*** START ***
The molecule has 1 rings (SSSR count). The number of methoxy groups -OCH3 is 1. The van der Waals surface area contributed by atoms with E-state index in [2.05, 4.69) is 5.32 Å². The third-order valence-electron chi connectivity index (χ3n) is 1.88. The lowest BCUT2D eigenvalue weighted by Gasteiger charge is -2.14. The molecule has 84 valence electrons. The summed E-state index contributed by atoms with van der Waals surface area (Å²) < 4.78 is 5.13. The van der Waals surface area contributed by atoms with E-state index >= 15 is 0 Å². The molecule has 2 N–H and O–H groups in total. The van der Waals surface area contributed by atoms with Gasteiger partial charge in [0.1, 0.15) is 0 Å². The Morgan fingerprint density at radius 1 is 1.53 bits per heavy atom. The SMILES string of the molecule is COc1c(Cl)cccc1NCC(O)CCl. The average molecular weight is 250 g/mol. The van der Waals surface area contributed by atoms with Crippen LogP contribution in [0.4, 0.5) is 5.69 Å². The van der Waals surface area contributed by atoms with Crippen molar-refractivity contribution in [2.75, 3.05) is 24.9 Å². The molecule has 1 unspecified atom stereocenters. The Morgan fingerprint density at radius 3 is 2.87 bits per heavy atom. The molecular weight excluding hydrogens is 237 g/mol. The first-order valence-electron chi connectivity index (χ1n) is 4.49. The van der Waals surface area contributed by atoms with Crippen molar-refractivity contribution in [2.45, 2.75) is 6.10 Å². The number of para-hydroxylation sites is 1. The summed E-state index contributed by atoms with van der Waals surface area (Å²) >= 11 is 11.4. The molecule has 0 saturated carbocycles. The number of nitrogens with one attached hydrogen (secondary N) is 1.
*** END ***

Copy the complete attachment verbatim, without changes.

The molecule has 1 rings (SSSR count). The number of methoxy groups -OCH3 is 1. The van der Waals surface area contributed by atoms with E-state index in [2.05, 4.69) is 5.32 Å². The third-order valence-electron chi connectivity index (χ3n) is 1.88. The lowest BCUT2D eigenvalue weighted by Gasteiger charge is -2.14. The molecule has 84 valence electrons. The summed E-state index contributed by atoms with van der Waals surface area (Å²) < 4.78 is 5.13. The van der Waals surface area contributed by atoms with E-state index >= 15 is 0 Å². The molecule has 2 N–H and O–H groups in total. The van der Waals surface area contributed by atoms with Gasteiger partial charge in [0.1, 0.15) is 0 Å². The Morgan fingerprint density at radius 1 is 1.53 bits per heavy atom. The SMILES string of the molecule is COc1c(Cl)cccc1NCC(O)CCl. The average molecular weight is 250 g/mol. The van der Waals surface area contributed by atoms with Crippen LogP contribution in [0.4, 0.5) is 5.69 Å². The van der Waals surface area contributed by atoms with Crippen molar-refractivity contribution in [2.75, 3.05) is 24.9 Å². The molecule has 1 unspecified atom stereocenters. The Morgan fingerprint density at radius 3 is 2.87 bits per heavy atom. The molecular weight excluding hydrogens is 237 g/mol. The first-order valence-electron chi connectivity index (χ1n) is 4.49. The van der Waals surface area contributed by atoms with Crippen molar-refractivity contribution in [2.45, 2.75) is 6.10 Å². The number of para-hydroxylation sites is 1. The summed E-state index contributed by atoms with van der Waals surface area (Å²) >= 11 is 11.4. The molecule has 0 saturated carbocycles. The number of nitrogens with one attached hydrogen (secondary N) is 1.